It is often difficult to hand-specify what the correct reward function is for a task, so researchers have instead aimed to learn reward functions from human behavior or feedback. The types of behavior interpreted as evidence of the reward function have expanded greatly in recent years. We've gone from demonstrations, to comparisons, to reading into the information leaked when the human is pushing the robot away or turning it off. And surely, there is more to come. How will a robot make sense of all these diverse types of behavior? Our key insight is that different types of behavior can be interpreted in a single unifying formalism - as a reward-rational choice that the human is making, often implicitly. The formalism offers both a unifying lens with which to view past work, as well as a recipe for interpreting new sources of information that are yet to be uncovered. We provide two examples to showcase this: interpreting a new feedback type, and reading into how the choice of feedback itself leaks information about the reward.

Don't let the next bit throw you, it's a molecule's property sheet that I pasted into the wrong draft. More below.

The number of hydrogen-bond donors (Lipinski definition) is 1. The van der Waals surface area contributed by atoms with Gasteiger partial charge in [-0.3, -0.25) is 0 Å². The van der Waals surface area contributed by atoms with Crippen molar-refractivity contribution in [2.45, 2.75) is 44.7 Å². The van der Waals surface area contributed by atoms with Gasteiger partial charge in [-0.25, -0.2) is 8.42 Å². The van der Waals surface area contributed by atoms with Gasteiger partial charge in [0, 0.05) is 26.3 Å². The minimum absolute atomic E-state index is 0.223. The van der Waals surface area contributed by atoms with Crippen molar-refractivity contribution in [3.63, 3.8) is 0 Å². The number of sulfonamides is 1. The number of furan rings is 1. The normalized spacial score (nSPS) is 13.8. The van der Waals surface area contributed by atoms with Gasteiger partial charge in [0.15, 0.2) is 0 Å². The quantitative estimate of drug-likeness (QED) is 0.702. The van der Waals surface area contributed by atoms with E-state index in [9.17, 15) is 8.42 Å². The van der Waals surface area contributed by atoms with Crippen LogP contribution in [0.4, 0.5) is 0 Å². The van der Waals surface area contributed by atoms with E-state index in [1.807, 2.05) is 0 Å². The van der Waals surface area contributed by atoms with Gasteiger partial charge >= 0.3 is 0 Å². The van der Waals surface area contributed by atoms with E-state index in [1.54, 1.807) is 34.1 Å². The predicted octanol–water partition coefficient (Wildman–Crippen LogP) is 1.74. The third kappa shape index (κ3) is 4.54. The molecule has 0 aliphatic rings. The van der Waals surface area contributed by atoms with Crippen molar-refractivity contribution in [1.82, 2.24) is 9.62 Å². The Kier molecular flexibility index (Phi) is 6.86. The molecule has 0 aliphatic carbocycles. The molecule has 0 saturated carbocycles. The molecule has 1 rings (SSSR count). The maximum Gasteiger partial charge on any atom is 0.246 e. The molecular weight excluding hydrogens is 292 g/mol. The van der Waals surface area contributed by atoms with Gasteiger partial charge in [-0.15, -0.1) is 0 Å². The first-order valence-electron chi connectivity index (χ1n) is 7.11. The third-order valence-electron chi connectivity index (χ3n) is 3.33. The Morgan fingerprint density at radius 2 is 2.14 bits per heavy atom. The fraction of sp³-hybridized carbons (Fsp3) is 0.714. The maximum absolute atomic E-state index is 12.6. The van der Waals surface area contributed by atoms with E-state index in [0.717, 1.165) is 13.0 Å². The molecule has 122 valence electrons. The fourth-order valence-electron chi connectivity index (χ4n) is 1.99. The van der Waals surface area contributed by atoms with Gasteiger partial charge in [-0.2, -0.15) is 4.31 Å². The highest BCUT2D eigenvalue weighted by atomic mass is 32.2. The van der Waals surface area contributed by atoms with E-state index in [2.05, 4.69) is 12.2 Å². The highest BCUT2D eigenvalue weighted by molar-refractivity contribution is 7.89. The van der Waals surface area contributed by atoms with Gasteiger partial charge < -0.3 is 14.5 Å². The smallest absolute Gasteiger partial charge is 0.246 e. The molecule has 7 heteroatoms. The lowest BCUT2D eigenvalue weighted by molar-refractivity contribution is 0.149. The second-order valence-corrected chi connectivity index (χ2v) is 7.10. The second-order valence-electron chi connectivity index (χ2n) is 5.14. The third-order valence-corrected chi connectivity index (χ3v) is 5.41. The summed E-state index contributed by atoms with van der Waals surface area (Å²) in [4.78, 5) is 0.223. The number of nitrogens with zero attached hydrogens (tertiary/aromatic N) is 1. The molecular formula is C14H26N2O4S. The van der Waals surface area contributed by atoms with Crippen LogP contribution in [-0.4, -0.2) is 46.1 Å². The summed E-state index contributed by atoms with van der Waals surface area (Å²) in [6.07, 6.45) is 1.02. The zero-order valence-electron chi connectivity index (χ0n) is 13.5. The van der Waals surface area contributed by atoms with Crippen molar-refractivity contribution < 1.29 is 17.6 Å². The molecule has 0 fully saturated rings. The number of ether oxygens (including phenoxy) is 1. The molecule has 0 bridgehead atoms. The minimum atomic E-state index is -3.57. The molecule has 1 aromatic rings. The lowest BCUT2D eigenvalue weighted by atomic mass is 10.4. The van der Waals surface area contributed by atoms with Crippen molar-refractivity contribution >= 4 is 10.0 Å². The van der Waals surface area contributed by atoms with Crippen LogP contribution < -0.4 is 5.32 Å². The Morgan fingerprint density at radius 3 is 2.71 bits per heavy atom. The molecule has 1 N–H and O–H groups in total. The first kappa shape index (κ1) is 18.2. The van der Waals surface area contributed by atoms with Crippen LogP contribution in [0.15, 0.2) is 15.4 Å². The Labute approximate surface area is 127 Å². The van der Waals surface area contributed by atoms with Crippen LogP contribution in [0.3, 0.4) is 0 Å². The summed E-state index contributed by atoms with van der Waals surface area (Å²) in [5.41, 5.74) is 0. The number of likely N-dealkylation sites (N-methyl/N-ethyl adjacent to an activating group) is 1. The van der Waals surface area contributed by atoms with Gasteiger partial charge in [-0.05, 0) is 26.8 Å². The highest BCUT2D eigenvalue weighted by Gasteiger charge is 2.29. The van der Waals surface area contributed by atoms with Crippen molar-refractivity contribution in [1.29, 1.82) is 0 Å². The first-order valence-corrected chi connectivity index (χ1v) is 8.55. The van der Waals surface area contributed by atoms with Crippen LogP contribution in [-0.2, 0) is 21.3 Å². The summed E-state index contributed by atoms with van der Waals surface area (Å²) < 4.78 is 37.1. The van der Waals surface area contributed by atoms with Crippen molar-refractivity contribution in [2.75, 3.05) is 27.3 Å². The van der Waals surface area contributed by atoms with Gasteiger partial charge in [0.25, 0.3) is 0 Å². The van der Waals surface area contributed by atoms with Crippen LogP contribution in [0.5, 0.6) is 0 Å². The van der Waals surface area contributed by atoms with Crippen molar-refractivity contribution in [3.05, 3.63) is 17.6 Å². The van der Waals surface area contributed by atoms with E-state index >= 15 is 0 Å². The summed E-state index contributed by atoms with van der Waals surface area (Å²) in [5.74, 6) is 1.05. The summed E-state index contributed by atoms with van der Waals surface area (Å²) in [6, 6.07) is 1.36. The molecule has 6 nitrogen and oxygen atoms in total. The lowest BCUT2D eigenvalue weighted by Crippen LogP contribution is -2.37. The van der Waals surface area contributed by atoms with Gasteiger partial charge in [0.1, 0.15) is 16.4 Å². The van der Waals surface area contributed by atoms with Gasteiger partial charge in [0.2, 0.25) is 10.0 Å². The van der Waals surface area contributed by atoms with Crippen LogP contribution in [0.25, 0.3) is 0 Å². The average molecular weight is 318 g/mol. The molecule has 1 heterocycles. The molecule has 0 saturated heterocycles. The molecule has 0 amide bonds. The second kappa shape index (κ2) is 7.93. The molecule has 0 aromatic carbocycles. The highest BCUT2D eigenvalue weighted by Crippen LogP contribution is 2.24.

Speakers: Hong Jun Jeon, Smitha Milli, Anca Dragan